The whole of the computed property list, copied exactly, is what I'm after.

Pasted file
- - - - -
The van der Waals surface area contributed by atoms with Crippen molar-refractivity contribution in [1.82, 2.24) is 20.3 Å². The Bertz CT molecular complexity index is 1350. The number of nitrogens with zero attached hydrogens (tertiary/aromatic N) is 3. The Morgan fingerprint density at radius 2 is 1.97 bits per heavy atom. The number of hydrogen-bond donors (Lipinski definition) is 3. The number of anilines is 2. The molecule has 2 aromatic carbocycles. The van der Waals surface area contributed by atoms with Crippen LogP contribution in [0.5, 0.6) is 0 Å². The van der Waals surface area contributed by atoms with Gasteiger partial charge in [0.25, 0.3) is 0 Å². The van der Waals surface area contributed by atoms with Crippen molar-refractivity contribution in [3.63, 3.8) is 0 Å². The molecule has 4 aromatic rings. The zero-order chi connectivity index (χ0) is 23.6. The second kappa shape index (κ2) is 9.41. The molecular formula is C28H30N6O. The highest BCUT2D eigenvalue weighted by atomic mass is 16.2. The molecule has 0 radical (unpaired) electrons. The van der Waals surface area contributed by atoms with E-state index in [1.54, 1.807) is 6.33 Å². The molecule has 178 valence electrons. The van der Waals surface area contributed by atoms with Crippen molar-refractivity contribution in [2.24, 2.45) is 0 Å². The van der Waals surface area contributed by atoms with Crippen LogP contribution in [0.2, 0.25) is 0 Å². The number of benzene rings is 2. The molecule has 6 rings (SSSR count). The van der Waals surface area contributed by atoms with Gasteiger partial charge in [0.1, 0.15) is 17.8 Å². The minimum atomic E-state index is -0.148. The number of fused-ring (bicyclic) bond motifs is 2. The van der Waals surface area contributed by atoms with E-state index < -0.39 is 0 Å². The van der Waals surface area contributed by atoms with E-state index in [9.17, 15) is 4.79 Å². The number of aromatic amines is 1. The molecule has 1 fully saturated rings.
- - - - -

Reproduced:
The van der Waals surface area contributed by atoms with Crippen molar-refractivity contribution in [1.82, 2.24) is 20.3 Å². The Bertz CT molecular complexity index is 1350. The number of nitrogens with zero attached hydrogens (tertiary/aromatic N) is 3. The Morgan fingerprint density at radius 2 is 1.97 bits per heavy atom. The number of hydrogen-bond donors (Lipinski definition) is 3. The number of anilines is 2. The molecule has 2 aromatic carbocycles. The van der Waals surface area contributed by atoms with Crippen LogP contribution in [0.5, 0.6) is 0 Å². The van der Waals surface area contributed by atoms with Gasteiger partial charge in [0.25, 0.3) is 0 Å². The van der Waals surface area contributed by atoms with Crippen molar-refractivity contribution in [3.63, 3.8) is 0 Å². The molecule has 4 aromatic rings. The zero-order chi connectivity index (χ0) is 23.6. The second kappa shape index (κ2) is 9.41. The molecular formula is C28H30N6O. The highest BCUT2D eigenvalue weighted by atomic mass is 16.2. The molecule has 0 radical (unpaired) electrons. The van der Waals surface area contributed by atoms with E-state index in [1.54, 1.807) is 6.33 Å². The molecule has 178 valence electrons. The van der Waals surface area contributed by atoms with Crippen molar-refractivity contribution in [2.24, 2.45) is 0 Å². The van der Waals surface area contributed by atoms with Crippen LogP contribution in [0.2, 0.25) is 0 Å². The number of benzene rings is 2. The molecule has 6 rings (SSSR count). The van der Waals surface area contributed by atoms with Gasteiger partial charge in [0.1, 0.15) is 17.8 Å². The minimum atomic E-state index is -0.148. The number of fused-ring (bicyclic) bond motifs is 2. The van der Waals surface area contributed by atoms with E-state index < -0.39 is 0 Å². The van der Waals surface area contributed by atoms with E-state index in [9.17, 15) is 4.79 Å². The number of aromatic amines is 1. The molecule has 1 fully saturated rings.